Does your exchange hybrid architecture need to have redundancy? How about an active/passive solution using Azure Traffic Manager elimating the need for a HLB device in your DMZ.
Currently there is a few topologies for configuring Hybrid Exchange with Office 365;
- Single Hybrid Server
- 2+ Hybrid Server behind a load balancer
- 2+ Hybrid Server with DNS round robin
A simple solution to make a redundant Hybrid Exchange design without using a HLB is to leverage Azure Traffic Manager to monitor and service the DNS namespace configured in on-premises Exchange and Office 365 configuration.
Traffic Manager offers:
- It works at the DNS level, routing traffic between one or more hybrid public endpoints that sit behind the common DNS service name
- Traffic management policy profiles like failover and performance metrics rather than DNS round robin and TTL.
In my scenario we will make the Primary Hybrid Server the responding IP until the event of a failure. We do this via pro-actively probing the health check page on a web services virtual directory on each Hybrid Server where NTLM challenge authentication is not required for the anonymous probe. If we think about all the services offered across exchange virtual directories that are exposed, Outlook Web Access with forms based authentication seems to be the standout. OWA has a health check page that can be used by load balancers to check for service outages and degredation.
If in the event that this service becomes unresponsive, Traffic Manager will start responding with the secondary server endpoint IP until services resume. We have comfort in knowing that if the OWA page is unresponsive we can be assured that the Exchange Web Services (EWS) virtual directory probably is aswell.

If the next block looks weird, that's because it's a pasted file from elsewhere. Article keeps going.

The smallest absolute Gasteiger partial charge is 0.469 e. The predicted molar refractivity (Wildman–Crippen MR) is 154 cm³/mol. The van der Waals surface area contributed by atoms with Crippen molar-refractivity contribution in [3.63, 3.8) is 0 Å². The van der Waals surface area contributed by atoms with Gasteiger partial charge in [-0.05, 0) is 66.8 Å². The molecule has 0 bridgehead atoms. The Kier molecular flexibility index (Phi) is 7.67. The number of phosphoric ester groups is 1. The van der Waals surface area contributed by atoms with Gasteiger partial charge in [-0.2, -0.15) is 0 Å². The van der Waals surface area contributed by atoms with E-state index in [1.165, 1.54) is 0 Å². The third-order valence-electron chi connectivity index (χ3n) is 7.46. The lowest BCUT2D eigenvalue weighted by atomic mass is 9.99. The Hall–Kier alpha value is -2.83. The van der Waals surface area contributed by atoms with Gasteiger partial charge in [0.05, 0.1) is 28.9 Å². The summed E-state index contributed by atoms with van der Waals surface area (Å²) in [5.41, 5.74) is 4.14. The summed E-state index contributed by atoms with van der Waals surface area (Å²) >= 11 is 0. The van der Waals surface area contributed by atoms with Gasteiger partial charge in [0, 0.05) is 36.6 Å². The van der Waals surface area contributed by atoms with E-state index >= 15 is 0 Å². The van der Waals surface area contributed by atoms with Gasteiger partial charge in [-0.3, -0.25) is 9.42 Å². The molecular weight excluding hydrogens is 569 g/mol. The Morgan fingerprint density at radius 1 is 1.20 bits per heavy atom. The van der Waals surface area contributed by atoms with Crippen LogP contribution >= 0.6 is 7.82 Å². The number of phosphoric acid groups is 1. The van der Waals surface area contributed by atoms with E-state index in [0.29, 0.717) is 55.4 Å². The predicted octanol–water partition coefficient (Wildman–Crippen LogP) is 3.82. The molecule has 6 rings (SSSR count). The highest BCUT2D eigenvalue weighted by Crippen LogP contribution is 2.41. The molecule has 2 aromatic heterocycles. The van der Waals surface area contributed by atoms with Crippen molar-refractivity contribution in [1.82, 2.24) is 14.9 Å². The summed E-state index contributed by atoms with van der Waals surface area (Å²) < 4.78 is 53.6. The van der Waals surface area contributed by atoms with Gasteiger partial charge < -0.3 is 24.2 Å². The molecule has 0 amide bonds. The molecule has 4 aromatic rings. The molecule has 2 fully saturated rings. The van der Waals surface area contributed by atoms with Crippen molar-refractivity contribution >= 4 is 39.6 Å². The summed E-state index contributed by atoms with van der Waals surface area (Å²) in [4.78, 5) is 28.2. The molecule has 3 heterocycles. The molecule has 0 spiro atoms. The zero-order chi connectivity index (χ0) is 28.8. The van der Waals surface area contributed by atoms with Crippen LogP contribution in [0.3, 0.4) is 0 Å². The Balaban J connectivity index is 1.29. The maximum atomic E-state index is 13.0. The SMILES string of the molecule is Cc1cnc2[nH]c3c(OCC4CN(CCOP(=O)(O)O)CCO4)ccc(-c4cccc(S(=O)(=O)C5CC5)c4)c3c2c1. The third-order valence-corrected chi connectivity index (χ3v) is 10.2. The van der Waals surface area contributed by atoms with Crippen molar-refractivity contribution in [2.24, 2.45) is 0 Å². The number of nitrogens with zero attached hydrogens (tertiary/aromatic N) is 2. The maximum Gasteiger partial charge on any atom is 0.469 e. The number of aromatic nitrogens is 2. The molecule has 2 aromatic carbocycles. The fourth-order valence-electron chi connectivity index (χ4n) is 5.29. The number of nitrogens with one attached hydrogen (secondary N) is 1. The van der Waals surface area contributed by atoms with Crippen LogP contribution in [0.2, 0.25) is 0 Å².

New-AzureTrafficManagerProfile -Name "HybridExchange" -DomainName "KloudExHybrid.trafficmanager.net" -LoadBalancingMethod "Failover" -Ttl 30 -MonitorProtocol "Https" -MonitorPort 443 -MonitorRelativePath "/owa/healthcheck.htm" | Add-AzureTrafficManagerEndpoint -DomainName "hybrid1.kloud.com.au" -Status "Enabled" -Type "Any" | Add-AzureTrafficManagerEndpoint -DomainName "hybrid2.kloud.com.au" -Status "Enabled" -Type "Any" | Set-AzureTrafficManagerProfile
Create a CNAME for the hybrid namespace configured with Office 365 to KloudExHybrid.trafficmanager.net. For the example outlined in this blog, I would create a CNAME in my public DNS Zone for kloud.com.au with ‘exhybrid.kloud.com.au’ to ‘kloudexhybrid.trafficmanager.net’.
In this solution you will know that the primary Exchange Hybrid Server will always respond to Office 365 web services requests until the event of a failure. This will include free/busy lookups and also mailbox migrations. The benefits of using an active/passive hybrid namespace rather than a HA pair is that the through put of mailbox migration is much higher as EWS requests maintain a persistent connection with the originating Hybrid Server and no load balancer is intercepting/redirecting the traffic. We also have control on the failover/failback timings versus true DNS load balancing with round robin which could take longer to resolve.
This is a simple solution using a cloud service for eliminating the need of any fancy layer 7 load balancing and improving on the simplicity of DNS round robin.
Hot Tip: If you have a Database Availability Group (DAG) on-premises with mailboxes being migrated to Exchange Online. It would be of benefit for your active Hybrid Server to be closer to the mailbox server with the active copy to reduce mailbox move traffic on your local network links during synchronisation.